Everyone in Hollywood wants a cinematic universe. Universal is starting one based on classic movie monster series like The Mummy and Dracula, while Paramount is banking on Hasbro franchises including Transformers and GI Joe. Their plans, and those like them, draw groans from fans of cinema, but the efforts of some to recreate the success of the Marvel Cinematic Universe (MCU) shouldn’t detract from how daring, bold and fantastic an experiment Marvel’s has been.
For Marvel’s world of superheroes the concept of a cinematic universe makes perfect sense, as it does for DC Comics and Warner Bros. But while the DC Extended Universe (DCEU) trudges through the thick oil slick of Zack Snyder’s angsty gloom, the MCU continues to succeed through faithful characterisation and an understanding of the hope and optimism that underpins superheroes in all their guises.
Money-making potential aside, there two key benefits of a cinematic universe. Firstly, an interconnected series can lend support to lesser known characters and make them successful — Guardians of the Galaxy being the prime example . There’s also the long-term benefit of being able to pull together the various threads for event movies like Captain America: Civil War.
Marvel’s latest begins with catastrophe as an Avengers mission goes awry. As a result, the United Nations forces upon these heroes (as much as the UN can force anything upon anyone) a piece of legislature that demands they sign up and answer to them. Apparently they’re quick to forget how these guys stopped a full-scale alien invasion of Earth.
Riddled by the guilt of numerous personal fuck-ups, Iron Man (Robert Downey Jr) is for signing up, whereas Captain America (Chris Evans) stands firmly against the idea of The Avengers answering to anyone but themselves.
As the debate winds on, a plot emerges concerning Captain America’s oldest and closest friend Bucky Barnes (Sebastian Stan) — aka formerly brainwashed Hydra assassin The Winter Soldier — sending Cap and those fighting by his side on a collision course with Iron Man and those fighting by his. Bucky’s place in the film reduces him to little more than a human MacGuffin, and that’s a problem. He only shows a little character in the second half of the film, but not nearly enough to warrant all the fuss being made over him. It weakens Cap’s argument when he claims to fighting for a good man the audience seldom sees.
Comparisons to Warner Bros and DC’s Batman v Superman: Dawn of Justice are inevitable. They’re both films that concern themselves with the collateral damage superheroes leave behind and, of course, involve an almighty scrap between fan-favourite good guys. Snyder’s Dawn of Justice fails because (awful script aside) it crams too much set-up and explanation in as it rushes to get to the action.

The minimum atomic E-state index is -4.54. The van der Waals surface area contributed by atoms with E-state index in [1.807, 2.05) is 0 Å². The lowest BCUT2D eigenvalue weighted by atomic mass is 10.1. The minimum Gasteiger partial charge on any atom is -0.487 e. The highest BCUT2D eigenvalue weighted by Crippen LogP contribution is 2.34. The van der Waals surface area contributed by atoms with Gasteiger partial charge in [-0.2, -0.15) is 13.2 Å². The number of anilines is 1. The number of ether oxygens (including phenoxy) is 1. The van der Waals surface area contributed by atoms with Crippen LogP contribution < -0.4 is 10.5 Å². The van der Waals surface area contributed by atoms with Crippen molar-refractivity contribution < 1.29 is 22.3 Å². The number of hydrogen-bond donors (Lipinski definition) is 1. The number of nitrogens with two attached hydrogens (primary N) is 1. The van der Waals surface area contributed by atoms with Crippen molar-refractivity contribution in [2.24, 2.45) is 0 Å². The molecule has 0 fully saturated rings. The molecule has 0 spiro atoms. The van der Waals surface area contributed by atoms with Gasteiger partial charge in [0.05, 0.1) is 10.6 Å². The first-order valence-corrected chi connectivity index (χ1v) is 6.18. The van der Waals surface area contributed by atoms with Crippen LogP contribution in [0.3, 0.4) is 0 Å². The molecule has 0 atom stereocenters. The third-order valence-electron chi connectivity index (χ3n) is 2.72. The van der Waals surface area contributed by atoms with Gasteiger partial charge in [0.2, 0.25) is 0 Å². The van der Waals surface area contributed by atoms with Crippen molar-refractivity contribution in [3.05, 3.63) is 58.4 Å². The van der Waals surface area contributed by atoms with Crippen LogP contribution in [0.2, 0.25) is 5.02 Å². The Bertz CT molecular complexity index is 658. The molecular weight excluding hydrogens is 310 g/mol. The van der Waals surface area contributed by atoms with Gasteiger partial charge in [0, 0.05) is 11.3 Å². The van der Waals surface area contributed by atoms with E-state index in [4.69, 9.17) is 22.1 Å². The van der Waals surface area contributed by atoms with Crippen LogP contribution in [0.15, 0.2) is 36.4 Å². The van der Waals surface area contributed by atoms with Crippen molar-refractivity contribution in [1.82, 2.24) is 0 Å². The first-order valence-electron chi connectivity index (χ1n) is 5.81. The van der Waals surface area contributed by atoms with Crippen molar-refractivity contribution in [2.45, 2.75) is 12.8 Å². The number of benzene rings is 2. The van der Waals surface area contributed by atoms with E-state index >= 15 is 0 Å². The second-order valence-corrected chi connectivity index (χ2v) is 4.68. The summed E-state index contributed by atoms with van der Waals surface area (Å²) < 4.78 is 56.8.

Civil War meanwhile is informed by years of character set-up, proving the benefits of a cinematic universe that nurtures an enormous cast of characters and let’s relationships between them grow in a somewhat organic way. The very fact it’s been eight years since we first met this Iron Man, and five years since we met this Cap, instantly makes their fight meaningful. What they’ve been through on their own and together, makes it dramatic.
For all the characters that appear however, this isn’t another Avengers film. Captain America’s name is there in the title, and it’s very much his story. Civil War continues the thread that ran through the character’s first outing and 2014’s The Winter Soldier, continuing to depict Cap’s growth and evolution as a character who was at first a loyal servant of his country and is now running against the establishment.
There are moments when Civil War starts to strain under the weight of its place in a cinematic universe. Hawkeye (Jeremy Renner), Ant-Man (Paul Rudd) and Spider-Man (Tom Holland) are absolutely shoe-horned in to create particular moments, set things up for future films and help the plot from point A.6 to A.7 — but they’re all so great in their roles that they attribute to the overall fun. The film would be leaner without one or two of them, but if they make the film more enjoyable, how much does it really matter?